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Viral Immunol. 2003;16(3):415-23.

Invasion and persistence of the neuroadapted influenza virus A/WSN/33 in the mouse olfactory system.

Author information

1
Department of Neuroscience, Karolinska Institutet, Stockholm, Sweden. fredrik.aronsson@neuro.ki.se

Abstract

Invasion and persistence of the neuroadapted influenza virus A/WSN/33 in the mouse olfactory system was studied. WSN/33 instilled intranasally infected neurons in the olfactory epithelium and was transported in axons to the olfactory bulbs in wild type mice that survived the infection. In adult mice lacking the recombination activating gene 1 (RAG-1-/-), infected neurons occurred in the olfactory bulbs for 22-65 days after which the mice developed a rapidly progressive lethal infection affecting neurons in olfactory projection pathways, i.e. primary olfactory cortex, raphe in upper brainstem and hypothalamus. Adult mice without genes for interferon (IFN)-alpha/beta receptor, IFN-gamma receptor, inducible nitric oxide synthase (iNOS), IgH, the transporter associated with antigen processing 1 (TAP1), and natural killer cell-depleted mice, all survived the infection. Viral RNA was found in the olfactory bulbs in more than 80 per cent of the surviving iNOS-/-, IFN-gamma receptor-/-, and TAP1-/- mice. Taken together, this study shows that influenza A virus can invade the brain through the olfactory pathways and that the cellular immune responses prevent establishment of persistent infections in the olfactory bulbs. Furthermore, innate responses in olfactory bulbs may for a period of time keep the infection under control.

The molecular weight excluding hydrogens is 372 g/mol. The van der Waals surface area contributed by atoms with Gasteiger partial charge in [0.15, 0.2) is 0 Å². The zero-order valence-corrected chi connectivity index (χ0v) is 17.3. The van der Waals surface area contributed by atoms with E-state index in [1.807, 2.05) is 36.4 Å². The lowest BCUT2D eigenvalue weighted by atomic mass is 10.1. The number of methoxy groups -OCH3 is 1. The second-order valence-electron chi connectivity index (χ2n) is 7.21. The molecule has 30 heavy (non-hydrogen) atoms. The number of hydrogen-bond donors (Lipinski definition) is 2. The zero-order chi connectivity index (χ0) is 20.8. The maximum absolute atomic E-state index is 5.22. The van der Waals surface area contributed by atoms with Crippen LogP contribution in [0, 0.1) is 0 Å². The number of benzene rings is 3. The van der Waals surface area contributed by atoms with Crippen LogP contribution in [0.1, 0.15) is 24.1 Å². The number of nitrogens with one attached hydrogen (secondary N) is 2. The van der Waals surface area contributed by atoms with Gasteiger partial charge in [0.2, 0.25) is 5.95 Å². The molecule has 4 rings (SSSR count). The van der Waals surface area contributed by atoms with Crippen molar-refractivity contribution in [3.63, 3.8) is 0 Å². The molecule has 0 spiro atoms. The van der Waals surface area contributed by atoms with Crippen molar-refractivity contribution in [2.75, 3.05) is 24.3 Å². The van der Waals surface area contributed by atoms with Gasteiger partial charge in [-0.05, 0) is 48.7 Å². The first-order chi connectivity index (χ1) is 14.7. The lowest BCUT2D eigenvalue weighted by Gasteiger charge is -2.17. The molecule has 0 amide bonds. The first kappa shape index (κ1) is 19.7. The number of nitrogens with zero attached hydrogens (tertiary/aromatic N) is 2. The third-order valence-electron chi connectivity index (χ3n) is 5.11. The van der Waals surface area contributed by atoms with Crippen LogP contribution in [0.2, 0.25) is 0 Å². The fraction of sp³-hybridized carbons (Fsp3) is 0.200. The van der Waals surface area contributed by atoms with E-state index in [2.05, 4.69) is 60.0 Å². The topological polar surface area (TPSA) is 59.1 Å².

PMID:
14583155
DOI:
10.1089/088282403322396208
[Indexed for MEDLINE]

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